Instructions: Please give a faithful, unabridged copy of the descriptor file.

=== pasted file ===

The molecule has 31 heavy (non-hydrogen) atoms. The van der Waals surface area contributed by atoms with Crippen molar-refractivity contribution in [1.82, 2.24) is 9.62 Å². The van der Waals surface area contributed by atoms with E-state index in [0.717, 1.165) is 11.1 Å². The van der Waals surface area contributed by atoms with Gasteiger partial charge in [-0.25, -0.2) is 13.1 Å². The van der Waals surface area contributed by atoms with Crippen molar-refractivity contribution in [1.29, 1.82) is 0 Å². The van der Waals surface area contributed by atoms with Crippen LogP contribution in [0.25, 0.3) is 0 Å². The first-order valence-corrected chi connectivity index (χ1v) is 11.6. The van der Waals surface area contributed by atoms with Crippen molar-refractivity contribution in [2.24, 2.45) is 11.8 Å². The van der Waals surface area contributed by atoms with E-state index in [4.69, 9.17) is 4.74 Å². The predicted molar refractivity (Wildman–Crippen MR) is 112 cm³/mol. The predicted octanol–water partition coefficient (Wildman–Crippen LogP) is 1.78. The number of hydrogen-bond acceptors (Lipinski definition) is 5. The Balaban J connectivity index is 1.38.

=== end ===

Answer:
The molecule has 31 heavy (non-hydrogen) atoms. The van der Waals surface area contributed by atoms with Crippen molar-refractivity contribution in [1.82, 2.24) is 9.62 Å². The van der Waals surface area contributed by atoms with E-state index in [0.717, 1.165) is 11.1 Å². The van der Waals surface area contributed by atoms with Gasteiger partial charge in [-0.25, -0.2) is 13.1 Å². The van der Waals surface area contributed by atoms with Crippen molar-refractivity contribution in [1.29, 1.82) is 0 Å². The van der Waals surface area contributed by atoms with Crippen LogP contribution in [0.25, 0.3) is 0 Å². The first-order valence-corrected chi connectivity index (χ1v) is 11.6. The van der Waals surface area contributed by atoms with Crippen molar-refractivity contribution in [2.24, 2.45) is 11.8 Å². The van der Waals surface area contributed by atoms with E-state index in [4.69, 9.17) is 4.74 Å². The predicted molar refractivity (Wildman–Crippen MR) is 112 cm³/mol. The predicted octanol–water partition coefficient (Wildman–Crippen LogP) is 1.78. The number of hydrogen-bond acceptors (Lipinski definition) is 5. The Balaban J connectivity index is 1.38.